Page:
Friday, 25 May 2018

The Dislocations of the EU on Britain's Labour Market

Another Brexit Bonus?

Unrestricted migration has caused huge strains in UK society.  It has been one of the major failures of EU ideology.

We live in a time when people are mobile.  Labour was once seen as fixed--in location, or nation.  Capital, on the other hand, was mobile.  If labour were too expensive or in short supply, a business could move its capital offshore to jurisdictions where labour was more plentiful and less expensive.  It could set up its business in another country relatively easily.  But moving the entire work force to another country was almost impossible.

But now things have changed somewhat.  Labour (at least for the moment) is far more mobile than it used to be.  What this has meant is that migrants (often operating off a very low cost base) have been able to enter Britain and take jobs which otherwise British people would have taken.  The end result has been under-utilization of British labour, and an over-utilization of (cheaper, more mobile) migrant labour.  In this sense, business has never had it so good.  It has not had to move its plant and capital offshore (thereby saving costs); it could stay exactly where it was, and employ cheap migrant labour.  Consequently it is reaping the benefits of moving to an offshore, lower-cost labour market, without actually moving an inch.
As many of four million Brits cannot get a job or the work they would like because they are forced to compete with a “virtually unlimited pool” of migrant workers from the European Union (EU), a report has said.
  The authors found that there are one and a half million people out of work and a further million stuck in part-time jobs who could do more hours or full-time hours but cannot find them.  “The large inflow of migrant labour… may have contributed to continuing high levels of underemployment which could be around four million people,” they write.  [Breitbart London]
The statistics in the UK show record numbers of people working and record rates of employment.  But beneath the data another story is said to emerge.  It's yet another case of  "Lies,damned lies, and statistics":
The report, by Migration Watch, claims that official figures boasting of high employment do not take account of people involuntarily stuck in part-time work. Around a fifth of part-time male workers and a quarter of part-time female workers said they wanted to work more work, the study found.  They explain that “record numbers of people working and record rates of employment, which now appear in UK labour market statistics, do not give a full picture as to whether people are able to get work or, if they wish, get more work”.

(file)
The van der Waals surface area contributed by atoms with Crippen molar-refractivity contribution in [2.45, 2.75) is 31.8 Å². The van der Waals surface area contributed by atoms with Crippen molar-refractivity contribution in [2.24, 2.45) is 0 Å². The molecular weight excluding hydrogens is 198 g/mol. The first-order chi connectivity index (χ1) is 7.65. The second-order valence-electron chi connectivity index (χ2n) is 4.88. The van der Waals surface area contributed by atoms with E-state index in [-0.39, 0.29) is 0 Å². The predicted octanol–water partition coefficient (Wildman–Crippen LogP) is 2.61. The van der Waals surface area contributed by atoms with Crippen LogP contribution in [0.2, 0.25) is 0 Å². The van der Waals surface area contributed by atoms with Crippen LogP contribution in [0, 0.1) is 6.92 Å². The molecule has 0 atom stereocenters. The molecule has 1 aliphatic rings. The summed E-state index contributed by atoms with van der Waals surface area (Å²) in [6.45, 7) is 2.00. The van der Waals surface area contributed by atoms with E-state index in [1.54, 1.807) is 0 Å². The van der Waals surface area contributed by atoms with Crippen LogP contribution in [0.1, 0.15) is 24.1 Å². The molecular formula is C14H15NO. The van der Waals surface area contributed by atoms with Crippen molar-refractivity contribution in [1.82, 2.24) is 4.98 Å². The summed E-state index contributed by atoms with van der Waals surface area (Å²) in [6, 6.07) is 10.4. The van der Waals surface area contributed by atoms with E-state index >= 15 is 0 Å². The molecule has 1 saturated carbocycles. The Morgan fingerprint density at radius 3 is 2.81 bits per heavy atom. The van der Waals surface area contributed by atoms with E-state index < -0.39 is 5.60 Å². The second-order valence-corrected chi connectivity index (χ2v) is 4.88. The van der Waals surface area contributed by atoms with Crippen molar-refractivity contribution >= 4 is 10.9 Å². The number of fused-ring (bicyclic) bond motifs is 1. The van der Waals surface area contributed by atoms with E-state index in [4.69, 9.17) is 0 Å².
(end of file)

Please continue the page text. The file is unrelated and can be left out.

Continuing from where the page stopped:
Brexit, if it actually comes to pass, ought to stop the free flow of economic migrants to the United Kingdom from Europe.  It ought to allow more controls on economic migrants coming in to the UK.  This, in turn, should result in an employment boom in the regions outside of London.
Mass migration suppresses wages, which benefits bosses but hits British workers, it is argued.  “Employers often claim that they cannot find UK-born workers, but there are certainly cases where changes to working times and methods could expand the pool of local workers available to them,” authors write.  Adding: “Evidence suggests that during the downturn employers continued to increase their use of migrant labour while a considerable number of those in the UK-born population lost their jobs and were unable to find new work.”

Chairman of the think-tank, Lord Green of Deddington, added: “For far too long employers have got away with claiming that they cannot find British workers.  “The truth is that they are simply not adjusting their working practices to meet the genuine needs of British workers because they have an unlimited number of EU workers on tap. Tackling this issue could well be another Brexit bonus.”
The bottom line is that any nation which cedes control of its borders ceases to be a nation; sovereignty is lost.  But there is never a vacuum, for after all Nature abhors vacuums. Some "power" inevitably takes control.   It may be the faceless bureaucrats in Brussels, with "no soul to damn and no butt to kick".  It may be the anonymous, uncontrolled flood of immigrants seeking work.  It may take the form of mass theft of intellectual property into nations and businesses overseas. 

Maintaining sovereignty over borders is essential if nationhood is to have any significance or meaning.  The costs of ceding sovereignty are enormous.  In the end, it represents a betrayal of citizens.

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